The Pyzor Client is a Python script deployed with the package. It provides a command line interface to the Pyzor Client API:
pyzor [options] command
You can also use the Python API directly to integrate Pyzor in your solution. For more information see pyzor.client.
Checks the message read from stdin and prints the number of times it has been reported and the number of time it has been whitelisted. If multiple servers are listed in the configuration file each server is checked:
$ pyzor check < spam.eml public.pyzor.org:24441 (200, 'OK') 134504 4681
The exit code will be:
- 1 if the report count is 0 or the whitelist count is > 0
- 0 if the report count is > 0 and the whitelist count is 0
Note that you can configure this behaviour by changing the report/whitelist thresholds from the configuration file or the command-line options. See client configuration.
Prints detailed information about the message. The exit code will always be zero (0) if all servers returned (200, ‘OK’):
$ pyzor info < spam.eml public.pyzor.org:24441 (200, 'OK') Count: 134538 Entered: Sat Jan 4 10:01:34 2014 Updated: Mon Mar 17 12:52:04 2014 WL-Count: 4681 WL-Entered: Mon Jan 6 14:32:01 2014 WL-Updated: Fri Mar 14 16:11:02 2014
Reports to the server a digest of each message as spam. Writes to standard output a tuple of (error-code, message) from the server. If multiple servers are listed in the configuration file the message is reported to each one:
$ pyzor report < spam.eml public.pyzor.org:24441 (200, 'OK')
Reports to the server a digest of each message as not-spam. Writes to standard output a tuple of (error-code, message) from the server. If multiple servers are listed in the configuration file the message is reported to each one:
$ pyzor whitelist < spam.eml public.pyzor.org:24441 (200, 'OK')
This command is not available by default for the anonymous user.
Merely requests a response from the servers:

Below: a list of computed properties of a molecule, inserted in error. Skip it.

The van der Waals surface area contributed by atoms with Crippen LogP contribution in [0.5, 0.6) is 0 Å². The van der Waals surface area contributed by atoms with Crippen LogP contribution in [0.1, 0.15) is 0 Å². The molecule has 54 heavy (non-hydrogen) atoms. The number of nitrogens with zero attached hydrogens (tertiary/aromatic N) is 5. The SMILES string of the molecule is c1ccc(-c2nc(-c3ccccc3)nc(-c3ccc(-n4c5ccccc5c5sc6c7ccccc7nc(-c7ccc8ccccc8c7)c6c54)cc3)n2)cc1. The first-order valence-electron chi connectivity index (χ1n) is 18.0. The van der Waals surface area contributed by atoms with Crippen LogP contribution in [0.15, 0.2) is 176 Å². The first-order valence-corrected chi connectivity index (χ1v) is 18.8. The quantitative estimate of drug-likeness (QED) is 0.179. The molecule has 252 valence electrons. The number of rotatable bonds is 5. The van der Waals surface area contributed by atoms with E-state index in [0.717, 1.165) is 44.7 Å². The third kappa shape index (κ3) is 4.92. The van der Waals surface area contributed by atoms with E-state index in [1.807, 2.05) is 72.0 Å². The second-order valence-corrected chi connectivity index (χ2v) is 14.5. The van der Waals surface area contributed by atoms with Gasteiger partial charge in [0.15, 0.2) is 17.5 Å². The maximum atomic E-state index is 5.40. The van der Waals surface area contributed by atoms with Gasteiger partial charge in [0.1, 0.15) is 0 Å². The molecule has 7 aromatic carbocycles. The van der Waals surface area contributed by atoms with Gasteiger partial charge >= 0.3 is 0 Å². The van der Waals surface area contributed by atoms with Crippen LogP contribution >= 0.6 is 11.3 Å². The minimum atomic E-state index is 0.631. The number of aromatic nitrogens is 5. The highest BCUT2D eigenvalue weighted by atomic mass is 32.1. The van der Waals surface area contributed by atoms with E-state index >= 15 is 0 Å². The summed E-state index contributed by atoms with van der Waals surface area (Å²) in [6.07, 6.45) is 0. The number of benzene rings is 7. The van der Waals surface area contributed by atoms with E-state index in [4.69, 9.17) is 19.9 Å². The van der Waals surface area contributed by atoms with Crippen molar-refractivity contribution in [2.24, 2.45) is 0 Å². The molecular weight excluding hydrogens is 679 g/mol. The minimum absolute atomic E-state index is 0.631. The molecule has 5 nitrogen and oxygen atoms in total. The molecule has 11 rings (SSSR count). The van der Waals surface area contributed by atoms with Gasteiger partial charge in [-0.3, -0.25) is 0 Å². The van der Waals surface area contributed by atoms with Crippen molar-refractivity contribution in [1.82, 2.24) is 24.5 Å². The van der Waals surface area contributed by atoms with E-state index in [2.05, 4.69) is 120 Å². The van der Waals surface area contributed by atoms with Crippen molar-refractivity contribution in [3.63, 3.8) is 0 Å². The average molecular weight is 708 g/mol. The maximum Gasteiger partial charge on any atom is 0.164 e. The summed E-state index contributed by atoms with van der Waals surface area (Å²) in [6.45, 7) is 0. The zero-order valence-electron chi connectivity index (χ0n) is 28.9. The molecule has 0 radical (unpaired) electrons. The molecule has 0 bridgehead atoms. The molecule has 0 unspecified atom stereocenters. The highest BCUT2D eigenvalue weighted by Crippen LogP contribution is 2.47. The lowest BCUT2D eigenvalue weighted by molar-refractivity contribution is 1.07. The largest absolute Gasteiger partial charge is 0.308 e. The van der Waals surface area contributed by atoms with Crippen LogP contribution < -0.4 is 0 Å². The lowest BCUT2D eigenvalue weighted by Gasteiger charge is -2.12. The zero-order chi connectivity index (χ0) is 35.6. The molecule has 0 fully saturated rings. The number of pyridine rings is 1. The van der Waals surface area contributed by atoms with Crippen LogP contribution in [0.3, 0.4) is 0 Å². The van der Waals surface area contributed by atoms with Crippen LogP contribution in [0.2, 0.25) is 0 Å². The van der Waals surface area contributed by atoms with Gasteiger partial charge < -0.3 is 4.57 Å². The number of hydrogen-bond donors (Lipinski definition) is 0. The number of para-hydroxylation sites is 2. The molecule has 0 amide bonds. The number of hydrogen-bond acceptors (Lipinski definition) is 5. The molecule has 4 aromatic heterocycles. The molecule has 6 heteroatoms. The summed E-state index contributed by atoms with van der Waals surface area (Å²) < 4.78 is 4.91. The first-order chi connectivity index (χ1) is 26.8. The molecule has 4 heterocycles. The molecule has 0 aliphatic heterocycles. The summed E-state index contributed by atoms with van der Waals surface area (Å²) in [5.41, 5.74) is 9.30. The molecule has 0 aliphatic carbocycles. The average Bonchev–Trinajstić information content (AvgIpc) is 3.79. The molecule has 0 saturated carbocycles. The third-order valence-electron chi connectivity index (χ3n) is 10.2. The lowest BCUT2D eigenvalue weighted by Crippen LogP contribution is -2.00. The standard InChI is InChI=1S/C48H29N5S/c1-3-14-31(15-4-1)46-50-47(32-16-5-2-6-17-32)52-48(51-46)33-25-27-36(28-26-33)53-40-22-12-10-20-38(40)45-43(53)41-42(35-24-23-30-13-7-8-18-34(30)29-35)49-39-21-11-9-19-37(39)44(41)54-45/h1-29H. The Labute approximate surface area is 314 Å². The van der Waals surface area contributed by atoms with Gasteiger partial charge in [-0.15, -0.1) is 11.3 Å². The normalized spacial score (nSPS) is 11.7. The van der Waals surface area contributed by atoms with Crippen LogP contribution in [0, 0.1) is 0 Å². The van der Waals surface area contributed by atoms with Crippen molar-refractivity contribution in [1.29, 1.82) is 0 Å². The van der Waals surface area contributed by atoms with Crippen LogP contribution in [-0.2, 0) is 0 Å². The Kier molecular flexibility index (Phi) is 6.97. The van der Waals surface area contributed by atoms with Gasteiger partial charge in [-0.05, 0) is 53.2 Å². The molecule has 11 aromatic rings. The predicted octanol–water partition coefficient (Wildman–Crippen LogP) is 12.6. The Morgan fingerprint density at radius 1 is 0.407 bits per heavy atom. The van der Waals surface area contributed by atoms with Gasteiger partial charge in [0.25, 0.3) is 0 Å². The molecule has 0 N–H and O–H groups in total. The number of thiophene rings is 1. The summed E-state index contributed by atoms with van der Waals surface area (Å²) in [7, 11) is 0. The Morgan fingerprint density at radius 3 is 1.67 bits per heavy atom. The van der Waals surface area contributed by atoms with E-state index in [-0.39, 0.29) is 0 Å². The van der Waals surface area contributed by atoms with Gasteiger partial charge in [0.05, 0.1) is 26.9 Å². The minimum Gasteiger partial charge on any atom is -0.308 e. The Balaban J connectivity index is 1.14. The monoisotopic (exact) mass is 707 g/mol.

$ pyzor ping public.pyzor.org:24441 (200, 'OK')
Can be used to test pyzor, this will always return a large number of reports and 0 whitelist, regardless of the message:
$ pyzor pong < ham.eml public.pyzor.org:24441 (200, 'OK') 9223372036854775807 0
Prints the message after the predigest phase of the pyzor algorithm:
$ pyzor predigest < test.eml Thisisatest.
Prints the message digest, that will be sent to the server:
$ pyzor digest < spam.eml c3a8e8d987f07843792d2ab1823b04cc3cb87482
Based upon a secret passphrase gathered from the user and randomly gathered salt, prints to standard output a tuple of “salt,key”. Used to put account information into the accounts file.
Add a message to the local whitelist file, and therefore ignoring the digest and returning 0 reports for the digest without contacting the pyzor server:
$ pyzor local_whitelist < false_positive.eml
Remove a message from the local whitelist file:
$ pyzor local_unwhitelist < false_positive.eml
This file contains a list of servers that will be contacted by the Pyzor client for every operation. If no servers are specified it defaults to the public server:
The servers can also be specified as IP addresses, but they must always be followed by the port number.
For example having this in
# This is comment public.pyzor.org:24441 127.0.0.1:24441
Will configure the client to check both the public server and a local one:
$ pyzor ping public.pyzor.org:24441 (200, 'OK') 127.0.0.1:24441 (200, 'OK')
Pyzor accepts messages in various forms. This can be controlled with the style configuration or command line option. Currently support are:
- msg - individual RFC5321 message
- mbox - mbox file of messages
- digests - Pyzor digests, one per line